from The American Heritage® Dictionary of the English Language, 4th Edition
- n. A system of medicine based on the theory that disturbances in the musculoskeletal system affect other bodily parts, causing many disorders that can be corrected by various manipulative techniques in conjunction with conventional medical, surgical, pharmacological, and other therapeutic procedures.
from Wiktionary, Creative Commons Attribution/Share-Alike License
- n. The branch of therapy based on manipulation of bones and muscles
from the GNU version of the Collaborative International Dictionary of English
- n. Any disease of the bones.
- n. A system of treatment based on the theory that diseases are chiefly due to deranged mechanism of the bones, nerves, blood vessels, and other tissues, and can be remedied by manipulations of these parts. Modern practitioners use the therapeutic and diagnostic techniques of modern medicine as well as manipulative procedures.
from The Century Dictionary and Cyclopedia
- n. A theory of disease and a method of cure, advocated by Dr. A. T. Still, resting upon the supposition that most diseases are traceable to deformation of some part of the skeleton (often due to accident) which, by mechanical pressure on the adjacent nerves and vessels, interferes with their action and the circulation of the blood. As a remedy a form of manipulation is used.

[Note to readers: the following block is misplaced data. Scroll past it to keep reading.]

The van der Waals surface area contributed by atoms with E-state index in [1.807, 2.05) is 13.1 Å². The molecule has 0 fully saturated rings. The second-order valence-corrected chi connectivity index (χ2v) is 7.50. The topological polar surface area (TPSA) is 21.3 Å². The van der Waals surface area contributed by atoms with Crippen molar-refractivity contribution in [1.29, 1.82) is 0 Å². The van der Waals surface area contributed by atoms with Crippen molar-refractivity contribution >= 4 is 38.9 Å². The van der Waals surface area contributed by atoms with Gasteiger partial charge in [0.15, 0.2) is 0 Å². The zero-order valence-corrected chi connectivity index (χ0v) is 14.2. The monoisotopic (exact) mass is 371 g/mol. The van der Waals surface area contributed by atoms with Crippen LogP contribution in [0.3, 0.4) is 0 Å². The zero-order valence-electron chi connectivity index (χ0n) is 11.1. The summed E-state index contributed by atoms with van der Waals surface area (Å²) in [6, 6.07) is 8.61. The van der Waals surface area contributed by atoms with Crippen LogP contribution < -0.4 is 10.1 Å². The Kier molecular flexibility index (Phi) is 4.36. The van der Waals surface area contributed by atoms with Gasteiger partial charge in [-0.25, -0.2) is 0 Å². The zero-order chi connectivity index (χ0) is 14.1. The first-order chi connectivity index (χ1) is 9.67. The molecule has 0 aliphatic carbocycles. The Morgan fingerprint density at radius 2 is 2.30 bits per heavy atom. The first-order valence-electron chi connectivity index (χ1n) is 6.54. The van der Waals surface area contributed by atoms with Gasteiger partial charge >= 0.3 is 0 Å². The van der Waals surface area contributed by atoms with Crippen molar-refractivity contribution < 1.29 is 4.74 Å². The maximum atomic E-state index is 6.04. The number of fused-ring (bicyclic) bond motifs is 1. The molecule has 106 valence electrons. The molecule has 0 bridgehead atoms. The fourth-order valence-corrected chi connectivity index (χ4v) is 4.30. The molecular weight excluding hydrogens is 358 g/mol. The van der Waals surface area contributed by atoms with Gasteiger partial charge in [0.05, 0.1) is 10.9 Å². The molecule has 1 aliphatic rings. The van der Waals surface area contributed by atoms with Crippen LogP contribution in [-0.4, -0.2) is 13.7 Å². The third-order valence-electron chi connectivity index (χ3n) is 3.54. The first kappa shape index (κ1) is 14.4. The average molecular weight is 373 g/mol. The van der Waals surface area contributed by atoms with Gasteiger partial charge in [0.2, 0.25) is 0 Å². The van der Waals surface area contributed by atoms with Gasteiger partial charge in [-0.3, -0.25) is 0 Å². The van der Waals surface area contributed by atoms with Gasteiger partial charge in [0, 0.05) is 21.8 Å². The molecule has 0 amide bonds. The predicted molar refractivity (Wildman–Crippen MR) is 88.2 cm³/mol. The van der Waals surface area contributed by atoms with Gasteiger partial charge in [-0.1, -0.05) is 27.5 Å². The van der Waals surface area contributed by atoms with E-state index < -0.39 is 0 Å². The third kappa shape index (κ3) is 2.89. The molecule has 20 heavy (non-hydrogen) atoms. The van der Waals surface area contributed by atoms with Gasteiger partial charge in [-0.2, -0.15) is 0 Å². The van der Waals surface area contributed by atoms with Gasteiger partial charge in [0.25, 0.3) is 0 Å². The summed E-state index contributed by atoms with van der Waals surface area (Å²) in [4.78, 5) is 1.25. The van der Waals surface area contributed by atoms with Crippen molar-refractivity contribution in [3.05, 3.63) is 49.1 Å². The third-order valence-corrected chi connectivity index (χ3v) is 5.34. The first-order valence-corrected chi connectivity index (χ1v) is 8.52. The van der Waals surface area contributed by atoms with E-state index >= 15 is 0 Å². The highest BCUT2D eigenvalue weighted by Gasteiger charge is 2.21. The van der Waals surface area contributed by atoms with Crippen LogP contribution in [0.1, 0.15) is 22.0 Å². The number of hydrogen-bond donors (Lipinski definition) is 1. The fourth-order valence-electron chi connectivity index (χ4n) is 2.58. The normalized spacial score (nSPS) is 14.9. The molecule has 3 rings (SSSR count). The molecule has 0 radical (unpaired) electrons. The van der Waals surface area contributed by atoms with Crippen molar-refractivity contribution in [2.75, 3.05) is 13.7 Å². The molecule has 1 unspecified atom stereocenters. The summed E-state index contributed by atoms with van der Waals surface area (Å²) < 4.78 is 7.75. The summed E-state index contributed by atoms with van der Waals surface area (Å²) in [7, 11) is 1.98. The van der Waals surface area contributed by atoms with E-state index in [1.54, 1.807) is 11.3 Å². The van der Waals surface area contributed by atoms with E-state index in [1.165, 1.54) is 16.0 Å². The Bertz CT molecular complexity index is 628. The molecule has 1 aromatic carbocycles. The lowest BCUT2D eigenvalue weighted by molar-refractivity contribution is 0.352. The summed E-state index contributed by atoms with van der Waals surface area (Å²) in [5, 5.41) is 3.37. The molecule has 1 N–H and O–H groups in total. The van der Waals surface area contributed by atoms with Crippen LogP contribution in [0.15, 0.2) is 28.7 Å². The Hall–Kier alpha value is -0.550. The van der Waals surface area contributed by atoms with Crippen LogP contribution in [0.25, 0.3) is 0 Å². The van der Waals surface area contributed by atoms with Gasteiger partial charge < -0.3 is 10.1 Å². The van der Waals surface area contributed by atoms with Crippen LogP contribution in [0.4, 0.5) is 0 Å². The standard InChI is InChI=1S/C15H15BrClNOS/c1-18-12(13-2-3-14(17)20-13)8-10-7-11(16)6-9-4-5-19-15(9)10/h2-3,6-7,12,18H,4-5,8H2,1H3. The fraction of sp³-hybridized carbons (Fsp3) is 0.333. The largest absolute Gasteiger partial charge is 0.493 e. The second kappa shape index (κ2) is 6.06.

- n. Any disease of the bones.
from WordNet 3.0 Copyright 2006 by Princeton University. All rights reserved.
- n. therapy based on the assumption that restoring health is best accomplished by manipulating the skeleton and muscles
Chiropractic is sometimes confused with osteopathy, which is a recognized primary care medical profession with a holistic perspective.
Unlimited cover is available for certain forms of alternative medicine, namely osteopathy, podiatry and chiropractic treatment.
They should be advised on alternative forms of health care by their GPs - such as osteopathy - if they seem useful.
There is an unlimited payment for physiotherapy and other manipulative treatments such as osteopathy, podiatry and chiropractic treatment.
You state that "In the case of CAM, it's obvious that people (including medical and legal authorities) argue about whether its various components qualify as pseudoscience" No its not obvious at all (depending on what you mean exactly by CAMs, but I will talk here about the regulated professional CAMs such as osteopathy, chiropractic and acupuncture).
Andrew Taylor Still invented "osteopathy" based upon the theory that luxated bones interfere with blood circulation, producing all manner of diseases.
↑ Note the U.K. term "osteopathy" is not that of In the U.S., osteopathic physicians have the full training of "medical" physicians, with additional training that includes manipulative techniques.
The Journal identified Dr. Poroger, a doctor of osteopathy, as having suspicious billing patterns by mining the Medicare claims database, a computerized record of every bill submitted to the program.
As cancer occurs with imbalance in the body and then cancer treatments create side effects, improved internal functions through osteopathy can also strengthen the innate healing capacity.
Considering that in the UK you can now get osteopathy on the NHS, I would be very reluctant to recommend the Alexander technique for back pain.